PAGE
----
"This sell out deal won't bring the country together and should be rejected. The best way to get Brexit sorted is to give people the final say in a public vote."

But Mr Barnier has admitted there is "some margin" for further detail to be added to the agreement.

He added: "The Northern Ireland Committee will have further mandate but I think today's agreement is balanced and the best possible one.

"It has major changes to the issue of Northern Ireland and Ireland and we have replaced it with a new approach."

Boris Johnson seen leaving Downing Street via the back door
Boris Johnson seen leaving Downing Street via the back door on his way to Brussels this morning. Picture: PA

Despite the immediate criticism, Mr Johnson insisted his latest version ensures the UK can "Take back control" of laws, money, borders and trade.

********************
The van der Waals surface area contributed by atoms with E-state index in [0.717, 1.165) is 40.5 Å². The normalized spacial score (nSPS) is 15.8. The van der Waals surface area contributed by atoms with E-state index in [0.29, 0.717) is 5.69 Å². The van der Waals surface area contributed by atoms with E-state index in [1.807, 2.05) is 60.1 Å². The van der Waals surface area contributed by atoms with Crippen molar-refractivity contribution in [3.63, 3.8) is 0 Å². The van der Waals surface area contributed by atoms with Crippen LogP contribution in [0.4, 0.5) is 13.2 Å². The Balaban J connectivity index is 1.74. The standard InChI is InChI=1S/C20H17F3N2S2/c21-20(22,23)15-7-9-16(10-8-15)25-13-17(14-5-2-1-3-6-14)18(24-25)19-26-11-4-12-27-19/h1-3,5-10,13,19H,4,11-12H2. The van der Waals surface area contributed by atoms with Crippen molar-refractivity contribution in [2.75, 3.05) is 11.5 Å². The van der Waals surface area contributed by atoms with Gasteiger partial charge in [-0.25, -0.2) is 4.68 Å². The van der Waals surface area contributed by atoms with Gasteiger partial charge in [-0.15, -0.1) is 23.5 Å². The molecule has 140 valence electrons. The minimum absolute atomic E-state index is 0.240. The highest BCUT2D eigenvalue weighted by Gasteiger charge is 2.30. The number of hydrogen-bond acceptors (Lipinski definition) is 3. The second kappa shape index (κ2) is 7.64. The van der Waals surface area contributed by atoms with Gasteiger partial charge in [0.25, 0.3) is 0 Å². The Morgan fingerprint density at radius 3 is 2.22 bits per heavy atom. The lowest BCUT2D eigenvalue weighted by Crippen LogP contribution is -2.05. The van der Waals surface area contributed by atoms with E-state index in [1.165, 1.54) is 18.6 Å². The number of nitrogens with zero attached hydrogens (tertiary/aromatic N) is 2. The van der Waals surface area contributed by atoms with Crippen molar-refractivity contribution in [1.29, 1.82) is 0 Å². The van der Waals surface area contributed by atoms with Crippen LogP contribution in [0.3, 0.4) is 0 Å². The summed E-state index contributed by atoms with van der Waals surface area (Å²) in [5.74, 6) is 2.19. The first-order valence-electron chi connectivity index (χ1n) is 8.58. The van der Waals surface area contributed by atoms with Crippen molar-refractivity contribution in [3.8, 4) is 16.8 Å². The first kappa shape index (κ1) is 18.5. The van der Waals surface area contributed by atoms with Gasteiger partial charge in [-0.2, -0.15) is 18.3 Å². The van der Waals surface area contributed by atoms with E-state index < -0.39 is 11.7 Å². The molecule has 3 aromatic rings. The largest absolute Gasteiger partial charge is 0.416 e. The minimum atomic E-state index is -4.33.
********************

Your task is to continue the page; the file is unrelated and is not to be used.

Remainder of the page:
He added: "This new deal takes back control. Under the previous negotiation, Brussels maintained ultimate control and could have forced Britain to accept EU laws and taxes for ever.

"We will leave the EU's Customs Union as one United Kingdom and be able to strike trade deals all around the world."

Mr Johnson added that the "anti-democratic" backstop had been abolished.

He tweeted: "The people of Northern Ireland will be in charge of the laws that they live by, and - unlike the backstop - will have the right to end the special arrangement if they so choose."